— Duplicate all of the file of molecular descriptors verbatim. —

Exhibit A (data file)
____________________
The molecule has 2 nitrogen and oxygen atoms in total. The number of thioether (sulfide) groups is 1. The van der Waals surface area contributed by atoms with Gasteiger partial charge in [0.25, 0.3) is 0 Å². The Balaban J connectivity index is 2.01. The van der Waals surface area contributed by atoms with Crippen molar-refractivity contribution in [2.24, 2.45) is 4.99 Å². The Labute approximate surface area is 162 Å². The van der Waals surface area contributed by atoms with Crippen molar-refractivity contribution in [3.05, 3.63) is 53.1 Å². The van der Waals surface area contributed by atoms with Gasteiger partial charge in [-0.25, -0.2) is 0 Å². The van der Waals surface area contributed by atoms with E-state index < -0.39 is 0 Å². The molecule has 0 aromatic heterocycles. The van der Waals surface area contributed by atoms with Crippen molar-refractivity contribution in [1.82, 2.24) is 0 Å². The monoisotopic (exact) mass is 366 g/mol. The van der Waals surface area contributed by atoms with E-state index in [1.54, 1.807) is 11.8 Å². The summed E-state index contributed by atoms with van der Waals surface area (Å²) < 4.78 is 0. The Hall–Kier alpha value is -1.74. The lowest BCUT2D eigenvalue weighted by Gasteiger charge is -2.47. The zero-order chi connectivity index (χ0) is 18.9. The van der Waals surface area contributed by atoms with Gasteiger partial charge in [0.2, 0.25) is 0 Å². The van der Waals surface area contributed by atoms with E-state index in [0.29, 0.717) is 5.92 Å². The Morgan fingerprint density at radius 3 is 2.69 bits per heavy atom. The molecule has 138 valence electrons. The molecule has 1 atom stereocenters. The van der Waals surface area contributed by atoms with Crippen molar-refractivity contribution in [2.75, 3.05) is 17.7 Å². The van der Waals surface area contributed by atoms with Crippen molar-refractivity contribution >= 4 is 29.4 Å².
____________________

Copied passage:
The molecule has 2 nitrogen and oxygen atoms in total. The number of thioether (sulfide) groups is 1. The van der Waals surface area contributed by atoms with Gasteiger partial charge in [0.25, 0.3) is 0 Å². The Balaban J connectivity index is 2.01. The van der Waals surface area contributed by atoms with Crippen molar-refractivity contribution in [2.24, 2.45) is 4.99 Å². The Labute approximate surface area is 162 Å². The van der Waals surface area contributed by atoms with Crippen molar-refractivity contribution in [3.05, 3.63) is 53.1 Å². The van der Waals surface area contributed by atoms with Gasteiger partial charge in [-0.25, -0.2) is 0 Å². The van der Waals surface area contributed by atoms with E-state index < -0.39 is 0 Å². The molecule has 0 aromatic heterocycles. The van der Waals surface area contributed by atoms with Crippen molar-refractivity contribution in [1.82, 2.24) is 0 Å². The monoisotopic (exact) mass is 366 g/mol. The van der Waals surface area contributed by atoms with E-state index in [1.54, 1.807) is 11.8 Å². The summed E-state index contributed by atoms with van der Waals surface area (Å²) < 4.78 is 0. The Hall–Kier alpha value is -1.74. The lowest BCUT2D eigenvalue weighted by Gasteiger charge is -2.47. The zero-order chi connectivity index (χ0) is 18.9. The van der Waals surface area contributed by atoms with Gasteiger partial charge in [0.2, 0.25) is 0 Å². The van der Waals surface area contributed by atoms with E-state index in [0.29, 0.717) is 5.92 Å². The Morgan fingerprint density at radius 3 is 2.69 bits per heavy atom. The molecule has 138 valence electrons. The molecule has 1 atom stereocenters. The van der Waals surface area contributed by atoms with Crippen molar-refractivity contribution in [2.75, 3.05) is 17.7 Å². The van der Waals surface area contributed by atoms with Crippen molar-refractivity contribution >= 4 is 29.4 Å².